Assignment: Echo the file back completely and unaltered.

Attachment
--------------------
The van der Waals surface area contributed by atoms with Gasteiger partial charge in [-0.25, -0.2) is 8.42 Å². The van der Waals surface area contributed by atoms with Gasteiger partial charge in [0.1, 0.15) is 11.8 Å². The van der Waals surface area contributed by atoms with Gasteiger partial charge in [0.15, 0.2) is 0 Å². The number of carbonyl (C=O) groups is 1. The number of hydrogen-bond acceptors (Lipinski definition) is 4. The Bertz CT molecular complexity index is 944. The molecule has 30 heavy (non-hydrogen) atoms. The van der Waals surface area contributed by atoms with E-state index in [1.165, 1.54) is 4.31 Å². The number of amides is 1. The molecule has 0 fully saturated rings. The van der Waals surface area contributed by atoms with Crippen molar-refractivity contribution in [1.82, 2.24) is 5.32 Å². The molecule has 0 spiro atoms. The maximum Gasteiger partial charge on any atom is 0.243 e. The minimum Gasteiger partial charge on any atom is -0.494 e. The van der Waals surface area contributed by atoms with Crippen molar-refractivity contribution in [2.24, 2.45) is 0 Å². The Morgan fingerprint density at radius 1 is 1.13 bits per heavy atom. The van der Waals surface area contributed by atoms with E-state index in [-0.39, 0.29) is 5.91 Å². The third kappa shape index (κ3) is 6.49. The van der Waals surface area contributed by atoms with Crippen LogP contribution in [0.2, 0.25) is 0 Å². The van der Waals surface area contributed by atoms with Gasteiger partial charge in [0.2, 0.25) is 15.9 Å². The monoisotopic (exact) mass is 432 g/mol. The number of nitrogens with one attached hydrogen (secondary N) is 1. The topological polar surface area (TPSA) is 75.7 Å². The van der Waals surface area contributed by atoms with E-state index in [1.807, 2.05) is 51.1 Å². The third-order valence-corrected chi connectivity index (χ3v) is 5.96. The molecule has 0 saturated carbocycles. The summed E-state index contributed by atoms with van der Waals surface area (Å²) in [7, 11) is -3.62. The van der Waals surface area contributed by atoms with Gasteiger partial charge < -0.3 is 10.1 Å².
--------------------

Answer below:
The van der Waals surface area contributed by atoms with Gasteiger partial charge in [-0.25, -0.2) is 8.42 Å². The van der Waals surface area contributed by atoms with Gasteiger partial charge in [0.1, 0.15) is 11.8 Å². The van der Waals surface area contributed by atoms with Gasteiger partial charge in [0.15, 0.2) is 0 Å². The number of carbonyl (C=O) groups is 1. The number of hydrogen-bond acceptors (Lipinski definition) is 4. The Bertz CT molecular complexity index is 944. The molecule has 30 heavy (non-hydrogen) atoms. The van der Waals surface area contributed by atoms with E-state index in [1.165, 1.54) is 4.31 Å². The number of amides is 1. The molecule has 0 fully saturated rings. The van der Waals surface area contributed by atoms with Crippen molar-refractivity contribution in [1.82, 2.24) is 5.32 Å². The molecule has 0 spiro atoms. The maximum Gasteiger partial charge on any atom is 0.243 e. The minimum Gasteiger partial charge on any atom is -0.494 e. The van der Waals surface area contributed by atoms with Crippen molar-refractivity contribution in [2.24, 2.45) is 0 Å². The Morgan fingerprint density at radius 1 is 1.13 bits per heavy atom. The van der Waals surface area contributed by atoms with E-state index in [-0.39, 0.29) is 5.91 Å². The third kappa shape index (κ3) is 6.49. The van der Waals surface area contributed by atoms with Crippen LogP contribution in [0.2, 0.25) is 0 Å². The van der Waals surface area contributed by atoms with Gasteiger partial charge in [0.2, 0.25) is 15.9 Å². The monoisotopic (exact) mass is 432 g/mol. The number of nitrogens with one attached hydrogen (secondary N) is 1. The topological polar surface area (TPSA) is 75.7 Å². The van der Waals surface area contributed by atoms with E-state index in [1.807, 2.05) is 51.1 Å². The third-order valence-corrected chi connectivity index (χ3v) is 5.96. The molecule has 0 saturated carbocycles. The summed E-state index contributed by atoms with van der Waals surface area (Å²) in [7, 11) is -3.62. The van der Waals surface area contributed by atoms with Gasteiger partial charge < -0.3 is 10.1 Å².